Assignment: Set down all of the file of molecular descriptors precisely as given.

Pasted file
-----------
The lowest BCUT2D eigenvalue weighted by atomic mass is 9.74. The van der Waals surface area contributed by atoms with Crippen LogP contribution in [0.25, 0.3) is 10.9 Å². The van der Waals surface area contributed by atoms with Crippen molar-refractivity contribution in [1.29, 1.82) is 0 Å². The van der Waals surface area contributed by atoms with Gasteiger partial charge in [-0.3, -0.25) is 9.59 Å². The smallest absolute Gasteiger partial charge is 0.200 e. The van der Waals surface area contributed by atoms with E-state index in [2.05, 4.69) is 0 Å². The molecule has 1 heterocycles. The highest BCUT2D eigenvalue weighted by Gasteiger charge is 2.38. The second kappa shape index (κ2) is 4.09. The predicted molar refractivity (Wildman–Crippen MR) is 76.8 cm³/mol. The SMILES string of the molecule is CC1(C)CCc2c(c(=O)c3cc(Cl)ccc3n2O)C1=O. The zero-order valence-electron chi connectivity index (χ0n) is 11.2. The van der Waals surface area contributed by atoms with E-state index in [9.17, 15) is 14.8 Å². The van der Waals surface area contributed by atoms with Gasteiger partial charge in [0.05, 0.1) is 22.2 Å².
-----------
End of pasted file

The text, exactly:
The lowest BCUT2D eigenvalue weighted by atomic mass is 9.74. The van der Waals surface area contributed by atoms with Crippen LogP contribution in [0.25, 0.3) is 10.9 Å². The van der Waals surface area contributed by atoms with Crippen molar-refractivity contribution in [1.29, 1.82) is 0 Å². The van der Waals surface area contributed by atoms with Gasteiger partial charge in [-0.3, -0.25) is 9.59 Å². The smallest absolute Gasteiger partial charge is 0.200 e. The van der Waals surface area contributed by atoms with E-state index in [2.05, 4.69) is 0 Å². The molecule has 1 heterocycles. The highest BCUT2D eigenvalue weighted by Gasteiger charge is 2.38. The second kappa shape index (κ2) is 4.09. The predicted molar refractivity (Wildman–Crippen MR) is 76.8 cm³/mol. The SMILES string of the molecule is CC1(C)CCc2c(c(=O)c3cc(Cl)ccc3n2O)C1=O. The zero-order valence-electron chi connectivity index (χ0n) is 11.2. The van der Waals surface area contributed by atoms with E-state index in [9.17, 15) is 14.8 Å². The van der Waals surface area contributed by atoms with Gasteiger partial charge in [0.05, 0.1) is 22.2 Å².